What gives the BGA 22 its power?
Because of the axial flux principle, the housing of the BGA 22 has only the purely mechanical task to keep the motor in its shape. Therefore, the housing itself can be constructed very thin-walled. This allows the magnetic plate to be provided with a larger diameter. Ironless motors of different types need an inference at the external diameter consisting of ferromagnetic material for the radial flux. This reduces the external diameter on which the motor torque is built up. Since the magnetic forces act on a larger diameter in the axial flow principle, a large torque can be generated with re- latively little magnetic material. This ensures material savings in terms of sustainable construction and thus reduces dependence on raw material suppliers for neodymium and dysprosium. If you are looking for a high-power density, you can choose a type that turns up the motor speed from the existing portfolio and with the appropriate planetary gearbox reduced to the desired speed again. The efficiency afforded to the BGA 22 by the axial flux principle ensures high overload capability in short-time operation. As seen in the nomogram image 3, the motor heats up more slowly than conventionally constructed ironless motors of the same size and shape.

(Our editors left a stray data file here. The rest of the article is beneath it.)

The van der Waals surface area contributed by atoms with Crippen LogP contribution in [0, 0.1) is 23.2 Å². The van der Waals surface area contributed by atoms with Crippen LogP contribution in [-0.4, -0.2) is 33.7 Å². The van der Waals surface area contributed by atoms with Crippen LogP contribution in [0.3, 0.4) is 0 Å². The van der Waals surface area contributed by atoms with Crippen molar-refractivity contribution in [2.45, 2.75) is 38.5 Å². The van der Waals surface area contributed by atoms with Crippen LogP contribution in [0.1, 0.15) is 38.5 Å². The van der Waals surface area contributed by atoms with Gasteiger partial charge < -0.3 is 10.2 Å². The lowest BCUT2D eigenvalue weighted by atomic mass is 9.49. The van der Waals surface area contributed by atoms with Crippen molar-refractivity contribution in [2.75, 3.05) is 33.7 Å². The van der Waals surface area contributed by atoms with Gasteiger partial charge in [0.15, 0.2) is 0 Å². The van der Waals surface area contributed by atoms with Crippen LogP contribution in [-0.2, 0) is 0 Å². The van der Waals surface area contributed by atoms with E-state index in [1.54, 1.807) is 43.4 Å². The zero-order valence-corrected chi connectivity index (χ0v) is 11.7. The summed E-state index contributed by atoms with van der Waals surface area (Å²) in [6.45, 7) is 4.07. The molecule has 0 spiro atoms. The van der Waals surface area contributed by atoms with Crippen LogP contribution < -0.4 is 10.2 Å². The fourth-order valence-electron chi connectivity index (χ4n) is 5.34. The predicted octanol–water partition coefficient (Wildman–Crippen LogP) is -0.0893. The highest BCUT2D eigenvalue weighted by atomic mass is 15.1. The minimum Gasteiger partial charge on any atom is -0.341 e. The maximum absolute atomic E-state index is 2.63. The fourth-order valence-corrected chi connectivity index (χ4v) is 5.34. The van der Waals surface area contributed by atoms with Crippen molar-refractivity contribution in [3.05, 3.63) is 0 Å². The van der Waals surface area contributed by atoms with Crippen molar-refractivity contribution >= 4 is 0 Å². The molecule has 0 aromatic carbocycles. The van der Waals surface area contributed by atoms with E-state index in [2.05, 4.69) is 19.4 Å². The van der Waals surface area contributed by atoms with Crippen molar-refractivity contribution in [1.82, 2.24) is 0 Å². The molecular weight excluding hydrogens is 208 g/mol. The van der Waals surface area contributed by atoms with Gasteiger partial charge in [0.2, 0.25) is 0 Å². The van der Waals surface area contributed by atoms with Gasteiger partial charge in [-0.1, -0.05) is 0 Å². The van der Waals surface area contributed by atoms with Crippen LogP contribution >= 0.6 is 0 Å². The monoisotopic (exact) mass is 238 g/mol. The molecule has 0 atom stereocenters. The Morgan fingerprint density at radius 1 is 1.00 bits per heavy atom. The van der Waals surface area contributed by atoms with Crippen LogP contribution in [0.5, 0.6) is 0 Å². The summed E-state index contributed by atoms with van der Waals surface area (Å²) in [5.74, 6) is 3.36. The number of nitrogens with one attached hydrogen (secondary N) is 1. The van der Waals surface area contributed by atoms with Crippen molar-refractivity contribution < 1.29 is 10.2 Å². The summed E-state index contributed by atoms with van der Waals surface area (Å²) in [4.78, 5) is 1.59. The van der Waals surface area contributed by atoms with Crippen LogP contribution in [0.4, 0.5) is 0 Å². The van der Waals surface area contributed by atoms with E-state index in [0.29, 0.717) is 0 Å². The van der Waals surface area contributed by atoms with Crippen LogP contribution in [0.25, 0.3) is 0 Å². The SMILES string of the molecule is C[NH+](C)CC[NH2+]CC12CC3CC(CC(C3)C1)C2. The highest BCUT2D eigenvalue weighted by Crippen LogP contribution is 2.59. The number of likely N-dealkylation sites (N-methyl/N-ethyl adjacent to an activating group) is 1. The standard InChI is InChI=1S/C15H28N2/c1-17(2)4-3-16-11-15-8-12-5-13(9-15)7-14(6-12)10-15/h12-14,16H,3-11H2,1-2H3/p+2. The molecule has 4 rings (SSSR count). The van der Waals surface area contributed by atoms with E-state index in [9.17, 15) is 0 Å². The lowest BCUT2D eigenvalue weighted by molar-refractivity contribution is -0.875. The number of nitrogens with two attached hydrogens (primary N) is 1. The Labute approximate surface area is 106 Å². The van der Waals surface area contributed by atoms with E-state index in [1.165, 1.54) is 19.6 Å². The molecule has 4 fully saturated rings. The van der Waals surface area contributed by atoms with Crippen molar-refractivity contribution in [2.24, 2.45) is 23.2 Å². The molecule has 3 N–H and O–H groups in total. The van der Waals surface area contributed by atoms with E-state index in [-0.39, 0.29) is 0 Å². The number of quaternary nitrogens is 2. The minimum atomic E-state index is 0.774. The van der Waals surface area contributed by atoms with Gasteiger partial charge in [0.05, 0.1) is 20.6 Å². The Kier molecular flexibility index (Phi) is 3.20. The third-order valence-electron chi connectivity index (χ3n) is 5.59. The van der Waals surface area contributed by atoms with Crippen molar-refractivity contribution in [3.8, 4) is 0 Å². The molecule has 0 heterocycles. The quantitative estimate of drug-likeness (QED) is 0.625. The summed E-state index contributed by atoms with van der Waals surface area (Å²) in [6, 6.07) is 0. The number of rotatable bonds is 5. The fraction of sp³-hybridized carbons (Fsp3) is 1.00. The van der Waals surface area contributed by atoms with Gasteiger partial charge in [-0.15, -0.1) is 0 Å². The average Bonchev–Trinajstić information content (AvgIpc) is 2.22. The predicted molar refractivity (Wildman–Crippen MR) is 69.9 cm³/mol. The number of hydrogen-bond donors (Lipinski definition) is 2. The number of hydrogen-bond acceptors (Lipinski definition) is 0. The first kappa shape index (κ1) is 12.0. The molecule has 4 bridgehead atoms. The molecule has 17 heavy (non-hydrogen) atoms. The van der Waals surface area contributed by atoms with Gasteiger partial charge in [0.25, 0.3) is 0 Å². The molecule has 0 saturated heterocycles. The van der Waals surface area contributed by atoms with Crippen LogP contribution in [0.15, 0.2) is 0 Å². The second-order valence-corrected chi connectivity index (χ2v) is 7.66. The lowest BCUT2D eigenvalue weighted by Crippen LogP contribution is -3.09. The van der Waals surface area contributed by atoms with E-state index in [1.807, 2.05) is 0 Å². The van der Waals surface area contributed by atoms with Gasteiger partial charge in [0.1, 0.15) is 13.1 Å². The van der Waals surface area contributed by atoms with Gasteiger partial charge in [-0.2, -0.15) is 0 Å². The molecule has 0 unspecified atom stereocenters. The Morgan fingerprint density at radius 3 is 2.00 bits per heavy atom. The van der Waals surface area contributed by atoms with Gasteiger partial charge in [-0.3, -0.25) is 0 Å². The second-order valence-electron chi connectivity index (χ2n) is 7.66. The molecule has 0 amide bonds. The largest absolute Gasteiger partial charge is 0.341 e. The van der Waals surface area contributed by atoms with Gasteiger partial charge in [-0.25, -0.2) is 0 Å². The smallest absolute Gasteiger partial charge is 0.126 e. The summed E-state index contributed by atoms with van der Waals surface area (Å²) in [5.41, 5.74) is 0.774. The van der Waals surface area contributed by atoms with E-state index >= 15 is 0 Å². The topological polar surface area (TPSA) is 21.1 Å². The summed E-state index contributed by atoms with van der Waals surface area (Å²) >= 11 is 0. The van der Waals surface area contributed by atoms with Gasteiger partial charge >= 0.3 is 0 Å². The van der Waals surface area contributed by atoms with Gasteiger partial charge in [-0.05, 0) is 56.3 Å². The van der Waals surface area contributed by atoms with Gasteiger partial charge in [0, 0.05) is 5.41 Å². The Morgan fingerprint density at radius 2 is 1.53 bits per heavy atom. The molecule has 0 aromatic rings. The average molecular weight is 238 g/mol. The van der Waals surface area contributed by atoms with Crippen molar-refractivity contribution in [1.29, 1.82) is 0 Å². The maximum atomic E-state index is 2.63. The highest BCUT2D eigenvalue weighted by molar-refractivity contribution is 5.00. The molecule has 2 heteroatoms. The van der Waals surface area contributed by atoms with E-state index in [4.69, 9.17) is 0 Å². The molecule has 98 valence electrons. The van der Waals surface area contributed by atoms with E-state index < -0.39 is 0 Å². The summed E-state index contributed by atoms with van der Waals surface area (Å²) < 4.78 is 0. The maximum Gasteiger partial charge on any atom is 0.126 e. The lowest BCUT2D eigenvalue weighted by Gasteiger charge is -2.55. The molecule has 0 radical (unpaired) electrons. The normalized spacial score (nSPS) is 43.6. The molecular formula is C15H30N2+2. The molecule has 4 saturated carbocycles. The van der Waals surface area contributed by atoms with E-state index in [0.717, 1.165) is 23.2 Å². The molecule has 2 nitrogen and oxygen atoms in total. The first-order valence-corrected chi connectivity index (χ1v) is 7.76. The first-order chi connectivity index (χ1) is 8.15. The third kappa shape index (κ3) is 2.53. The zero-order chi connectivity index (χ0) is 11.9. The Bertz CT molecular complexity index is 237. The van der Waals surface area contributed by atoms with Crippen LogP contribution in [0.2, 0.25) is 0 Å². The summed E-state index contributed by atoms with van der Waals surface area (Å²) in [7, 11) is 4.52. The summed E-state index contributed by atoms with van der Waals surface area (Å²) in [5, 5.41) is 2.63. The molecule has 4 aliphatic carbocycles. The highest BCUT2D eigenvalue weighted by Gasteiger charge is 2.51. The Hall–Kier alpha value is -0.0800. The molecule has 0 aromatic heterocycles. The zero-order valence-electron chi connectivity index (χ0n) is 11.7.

BLDC motor with axial flux principle convinces in small space
Nomogram heating

The practical benefits get visible when it comes to moving high loads at longer intervals. As an example, the lifting and opening of a glazed and thus heavy balcony door from the locking. The motor, which is integrated in the door frame and thus limited to the diameter of 22 mm, is thus loaded with 3 times nominal torque, i. e. approximately 6 Ncm. If one assumes a starting tempera- ture of 25°C, the conventionally built motor reaches the limit temperature of 155°C after less than two seconds in its winding while the BGA 22 reaches the limit temperature of only 120°C after 30 seconds. The BGA 22 can thus provide 15 times as long as 3 times the rated torque and does not reach the limit temperature of the comparable motor of 155°C.

What makes the smoothness of the BGA 22 possible?